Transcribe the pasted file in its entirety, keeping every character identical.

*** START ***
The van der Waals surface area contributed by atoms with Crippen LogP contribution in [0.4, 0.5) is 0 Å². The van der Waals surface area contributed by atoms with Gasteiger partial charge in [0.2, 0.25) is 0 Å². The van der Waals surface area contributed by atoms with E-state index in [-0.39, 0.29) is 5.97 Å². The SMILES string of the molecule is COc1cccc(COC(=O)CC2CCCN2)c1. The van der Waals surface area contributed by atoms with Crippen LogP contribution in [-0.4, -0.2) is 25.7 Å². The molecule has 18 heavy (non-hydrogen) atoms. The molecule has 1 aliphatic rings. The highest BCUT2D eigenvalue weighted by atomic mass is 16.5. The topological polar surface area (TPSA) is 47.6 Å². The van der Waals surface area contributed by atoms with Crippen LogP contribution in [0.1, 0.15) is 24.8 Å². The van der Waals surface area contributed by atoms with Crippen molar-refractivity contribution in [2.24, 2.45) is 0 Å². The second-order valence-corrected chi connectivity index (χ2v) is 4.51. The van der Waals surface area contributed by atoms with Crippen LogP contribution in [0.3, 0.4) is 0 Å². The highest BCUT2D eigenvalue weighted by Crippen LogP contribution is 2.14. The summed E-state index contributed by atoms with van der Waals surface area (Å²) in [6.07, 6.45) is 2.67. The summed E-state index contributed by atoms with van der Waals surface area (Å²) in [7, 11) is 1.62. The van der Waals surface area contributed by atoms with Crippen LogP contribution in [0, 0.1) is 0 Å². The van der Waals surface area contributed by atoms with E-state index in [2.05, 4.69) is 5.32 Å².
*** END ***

The van der Waals surface area contributed by atoms with Crippen LogP contribution in [0.4, 0.5) is 0 Å². The van der Waals surface area contributed by atoms with Gasteiger partial charge in [0.2, 0.25) is 0 Å². The van der Waals surface area contributed by atoms with E-state index in [-0.39, 0.29) is 5.97 Å². The SMILES string of the molecule is COc1cccc(COC(=O)CC2CCCN2)c1. The van der Waals surface area contributed by atoms with Crippen LogP contribution in [-0.4, -0.2) is 25.7 Å². The molecule has 18 heavy (non-hydrogen) atoms. The molecule has 1 aliphatic rings. The highest BCUT2D eigenvalue weighted by atomic mass is 16.5. The topological polar surface area (TPSA) is 47.6 Å². The van der Waals surface area contributed by atoms with Crippen LogP contribution in [0.1, 0.15) is 24.8 Å². The van der Waals surface area contributed by atoms with Crippen molar-refractivity contribution in [2.24, 2.45) is 0 Å². The second-order valence-corrected chi connectivity index (χ2v) is 4.51. The van der Waals surface area contributed by atoms with Crippen LogP contribution in [0.3, 0.4) is 0 Å². The highest BCUT2D eigenvalue weighted by Crippen LogP contribution is 2.14. The summed E-state index contributed by atoms with van der Waals surface area (Å²) in [6.07, 6.45) is 2.67. The summed E-state index contributed by atoms with van der Waals surface area (Å²) in [7, 11) is 1.62. The van der Waals surface area contributed by atoms with Crippen LogP contribution in [0, 0.1) is 0 Å². The van der Waals surface area contributed by atoms with E-state index in [2.05, 4.69) is 5.32 Å².